“The one who stepped in the grave and his friends.” Bronwyn nodded morosely. “Pity that. Nasty business that one and it’s not over, I guarantee.”
“I rather suspect such.”
Alfred chewed thoughtfully for a moment. “Tell me about the ones left.”
Bronwyn set her fork down. “Charles, the one you barked at for blocking your sun, has an amazing eye and notices small things out of place. He was the one who suspected there was something different around the area where the gravesite is was found and he was also the one who noticed the unusual pouch tucked under the body.” Bronwyn smiled in retrospect. “He decided a more recent at an angle aerial look would help, so he took his camera and climbed a tree.”
Bronwyn rambled on, oblivious that Alfred and set his fork down, his attention completely riveted to her story. “His father is a logger and he showed up the next morning with a tree strap. He was up with the camera before I could holler at him to come down. We put the chip in my laptop and…” she stopped suddenly, embarrassed by her own enthusiasm. “Moire is an artist. She sketches layouts, landscape and she’s fast. Layla has the most delicate hand with a brush and digging out areas-“ she stopped suddenly. “You didn’t bring me to dinner to listen to me wax eloquently about my charges.”
Alfred wiped his mouth and nodded to the hovering waiter to remove their salad plates. “No, I did not, but I enjoyed it nonetheless.” He laid his napkin to the side. “You are as excited about this dig as you were when you were 12 and in Mynyw with your parents.” Bronwyn’s jaw dropped. “You might not remember me, but I remember you! I had more hair then.”
“They were digging in Ceredigion… no… Brycheiniog. We took a boat, rather than fly that year… there was a party-“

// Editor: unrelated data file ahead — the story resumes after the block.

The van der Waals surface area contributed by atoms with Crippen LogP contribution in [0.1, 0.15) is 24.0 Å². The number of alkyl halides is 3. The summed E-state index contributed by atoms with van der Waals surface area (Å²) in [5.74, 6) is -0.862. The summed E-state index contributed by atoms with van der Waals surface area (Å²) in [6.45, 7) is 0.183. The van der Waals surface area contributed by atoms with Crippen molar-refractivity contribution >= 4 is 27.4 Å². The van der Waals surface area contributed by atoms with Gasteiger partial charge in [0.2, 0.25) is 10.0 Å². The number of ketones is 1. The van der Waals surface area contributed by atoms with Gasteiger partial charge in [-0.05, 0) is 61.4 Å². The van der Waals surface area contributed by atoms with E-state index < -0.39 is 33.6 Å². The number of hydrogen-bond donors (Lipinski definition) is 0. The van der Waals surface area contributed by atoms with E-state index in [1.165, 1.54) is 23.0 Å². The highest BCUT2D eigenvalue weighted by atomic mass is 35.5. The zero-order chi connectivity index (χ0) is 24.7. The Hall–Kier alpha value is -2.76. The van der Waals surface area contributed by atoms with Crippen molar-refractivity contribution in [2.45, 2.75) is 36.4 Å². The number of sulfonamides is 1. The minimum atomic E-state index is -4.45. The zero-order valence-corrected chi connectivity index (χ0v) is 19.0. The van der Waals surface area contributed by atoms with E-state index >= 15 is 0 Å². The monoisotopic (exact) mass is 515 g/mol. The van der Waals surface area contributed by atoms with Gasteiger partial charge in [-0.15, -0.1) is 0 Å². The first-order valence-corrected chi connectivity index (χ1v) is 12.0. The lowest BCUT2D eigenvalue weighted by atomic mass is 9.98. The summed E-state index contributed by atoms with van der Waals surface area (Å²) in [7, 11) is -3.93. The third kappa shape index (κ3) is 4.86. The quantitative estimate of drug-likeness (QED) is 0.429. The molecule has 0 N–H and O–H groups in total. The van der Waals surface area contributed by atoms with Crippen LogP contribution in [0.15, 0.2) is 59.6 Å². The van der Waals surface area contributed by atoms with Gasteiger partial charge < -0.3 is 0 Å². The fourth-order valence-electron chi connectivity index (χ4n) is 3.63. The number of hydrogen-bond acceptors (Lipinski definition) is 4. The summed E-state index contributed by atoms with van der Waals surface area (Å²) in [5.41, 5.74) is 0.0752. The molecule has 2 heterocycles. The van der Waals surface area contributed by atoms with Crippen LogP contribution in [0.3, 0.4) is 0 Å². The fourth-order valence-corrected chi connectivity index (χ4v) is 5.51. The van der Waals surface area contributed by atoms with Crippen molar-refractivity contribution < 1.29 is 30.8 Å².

“Yes!” Alfred was delighted she remembered, “The hostess was most put out your esteemed parents brought their runny-nosed brat to her stuffy, boring party, but you were delightful! I rather think the old biddy was jealous.” They waited for dinner to be set before them. “Her husband paid more attention to you that night than he had her in years!”
Bronwyn grinned. “She was stupid. She didn’t know the difference between Branwen and Gwenllian.”
“No,” Alfred chuckled. “She wouldn’t know the difference between a woman who grieved herself to death over the destruction of two countries over her rescue and a woman who was put to death for leading an army on behalf of her people. She wouldn’t know and she didn’t care.” He smirked for a moment. “She was a ruddy bloody arse of a woman. Bronwyn,” he went from a jovial tone to a more serious one, “you were fiery then. I prayed you retained that fire after all this… unpleasantness and it appears you have. That is a good thing.”
Bronwyn squashed her softer feelings. She didn’t remember him, but she remembered the over-dressed, over-made-up self-absorbed woman. “Alfred. Stop beating around the bush. What do you want? I’m certain it wasn’t to reminisce about a rather forgettable party hosted by a preening peacock!”
“You are right, of course.” Alfred smiled ruefully. “I don’t know where to begin.”
Alfred’s eyes fell, very ashamed. “No. I’ll not start there, but you need to understand I’m not your enemy.”
“Damn Royce!” Alfred’s voice rose and the low-grade noise in the entire restaurant came to a halt as every eye turned to the twosome. “Damn him and damn him again! Royce is a prick and not worth your energy!” he hissed. “He is a lazy arse who rode on the backs of those who were mesmerized by his face.” Alfred’s own face was a bright shade of red. “He is indolent, careless, undisciplined… don’t get me wrong,” his fork raised, stabbing itself in Bronwyn’s face causing her to lean back in alarm. “He is bright and knows his history, but he has no work ethic. He’s never had to have one, never been forced to have one. He won’t know where to begin to start.” He attacked his food with vigor.
“Why didn’t you tell me?”
Alfred didn’t look up. “Because I thought surely you saw through him,” he muttered petulantly, chewing on his lamb. “It didn’t dawn on me you were hurting.”
“Hurting?” Bronwyn was incredulous. “I wasn’t hurting, I was grieving!” She held both eating utensils in each white-knuckled hand, propped on the table. “I was grieving!” She looked down at her untouched plate, as if at a loss where to begin; the meat or the vegetable. “I was alone… bereft…” she whispered.